But now that they’ve got their arse in gear, what’s it like? How much is it? How long’s the wait? Do they do my favourite toppings? Is it microwaved?

Let’s find out.

In price terms, it was ok. In the Crystal Palace, Glasgow, my pizza came to a reasonable £7.29, given they are going after the Pizza Express / Ask! / Gourmet Pizza market.

Not bad that – a 12-inch pizza plus a real ale for less than a tenner in Glasgow city centre. It is worth pointing out that I was dining alone, however; many restaurants/bars in the area offer two for one pizzas as a permanent promotion, so may well work out cheaper for couples and groups. It is only a trial, though – should it be successful, I suppose they could always offer an inclusive drink as they do with their steaks and pastas, or possibly a 2 for £10 deal?

The menu is a little basic at the pub I visited – I’m told other Wetherspoons offer a choose your own option. I’d have welcomed black olives and anchovies myself, but the menu is perfunctory in that you’ve got a couple of vegetarian options, two meaty ones, and they can always expand the range.

So, the pizza then. Behold! It doesn’t show all that well in the photo (beware cheap android phones with cheap android cameras, kids), but it was very good. The base was nice and thin, but not too crisp. The sauce was top notch, a rich tomato that didn’t overpower the toppings, just enough mozzarella, as well as chopped up ham, pepperoni, chicken, and garnished with rocket, chargrilled chillis (hot ones, it turns out), and chilli oil.

More importantly, the pizza was served on a plate. A rarity these days, one expects these to be delivered on a bit of wood, or a street sign, or in a bucket, or on a painting – Spoons are old fashioned, and this is to be welcomed. It came with a pizza wheel as opposed to a knife and fork, which is sensible, though one wonders how many of those will get nicked before they revert to normal cutlery or just slice it in the kitchen.

One thing it didn’t come with was a napkin – looking round it looked like other diners had them, so maybe it was just me. Maybe I didn’t look like a napkin guy. Trust me, I need as much help as I can get, especially after having shovelled eight slices of cheese, tomato and dead things into my face.

Notwithstanding, a welcome addition to the menu – hopefully, the trial will pass and more Spoons will sell pizzas. Unfortunately, I have no idea what Wetherspoons are selling what so it is a lottery – am happy to update this post with further information as it’s received – if your local Wetherspoons is doing the trial, why not tweet me or hashtag it #wetherspoonspizza ?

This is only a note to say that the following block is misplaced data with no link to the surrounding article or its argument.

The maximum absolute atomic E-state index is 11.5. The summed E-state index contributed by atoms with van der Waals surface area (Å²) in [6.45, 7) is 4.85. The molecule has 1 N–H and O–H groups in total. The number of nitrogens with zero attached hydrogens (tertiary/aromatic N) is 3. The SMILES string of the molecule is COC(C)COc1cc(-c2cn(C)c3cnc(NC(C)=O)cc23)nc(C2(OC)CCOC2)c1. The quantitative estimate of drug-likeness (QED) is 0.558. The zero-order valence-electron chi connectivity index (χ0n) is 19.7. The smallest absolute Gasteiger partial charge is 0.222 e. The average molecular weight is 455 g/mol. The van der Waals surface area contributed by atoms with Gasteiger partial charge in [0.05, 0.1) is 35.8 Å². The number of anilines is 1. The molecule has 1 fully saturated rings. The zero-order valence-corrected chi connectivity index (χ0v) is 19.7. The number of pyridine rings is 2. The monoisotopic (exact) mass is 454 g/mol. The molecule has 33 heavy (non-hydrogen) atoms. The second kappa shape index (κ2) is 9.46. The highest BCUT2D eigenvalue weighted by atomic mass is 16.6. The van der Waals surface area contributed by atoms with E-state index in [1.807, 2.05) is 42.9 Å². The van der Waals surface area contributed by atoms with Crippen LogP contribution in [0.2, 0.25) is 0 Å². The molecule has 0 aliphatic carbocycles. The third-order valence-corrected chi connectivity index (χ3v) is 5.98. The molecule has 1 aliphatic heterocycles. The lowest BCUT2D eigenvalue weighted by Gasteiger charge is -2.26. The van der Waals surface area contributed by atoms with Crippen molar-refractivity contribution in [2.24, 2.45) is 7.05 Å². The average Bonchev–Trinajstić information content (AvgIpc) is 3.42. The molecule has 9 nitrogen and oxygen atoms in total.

In summary:

Food: 8/10

Price (for one): 9/10

Wait: 15 minutes (moderately busy Friday, not long at all)


27 Jan

Not said much in a while, but I probably should. Hello everyone! Happy 2016! Will post an update in a bit.

Recipe: Pulled Brisket Chilli Con Carne

22 Nov

Hello all.

As those who know me in real life will testify, I am a big fan of Lidl’s weekend deals – every weekend, and often bank holidays too, Lidl will sell a few items at half their usual price. It isn’t unusual to see me disappear at lunchtime on a Saturday if I’m working to return with a bag full of pork chops that have cost less than a fiver, which then keep me fed for a week.

This weekend, Lidl’s are selling dark chocolate at 17p a block, so I thought I would give chocolate chilli con carne a go. However, my mate Alan reminded me last night that they are also selling slow cooked brisket at half price, £1.99 for 500 grams, so I figured I’d use that instead of beef mince. The result, if I do say so myself, was pretty good: sweet, spicy, and earthy. This recipe makes approximately 6 servings, and cost about £3.50 to make.

You will need:

1 Lidl’s BBQ Beef Brisket (£1.99)
1 Bar Lidl’s Dark Chocolate (17p)
1 Sachet Lidl’s Chilli con Carne flavour mix (28p)
1 Large Onion (approx 21p)
1 Tin Tomatoes (with Chillies) (45p)
1 Tin Red Kidney Beans (21p)
4 Cloves of Garlic (approx 15p)
One Cup Hot Water
1 Jar Lidl’s Hot Salsa (69p, I got it when half price several weekends ago so 34p for me :-))
25g lard or oil (pennies)
1 Chilli (I used a Scotch Bonnet, approx 15p)

Salt and pepper to taste, I added two tsp of cumin from the cupboard.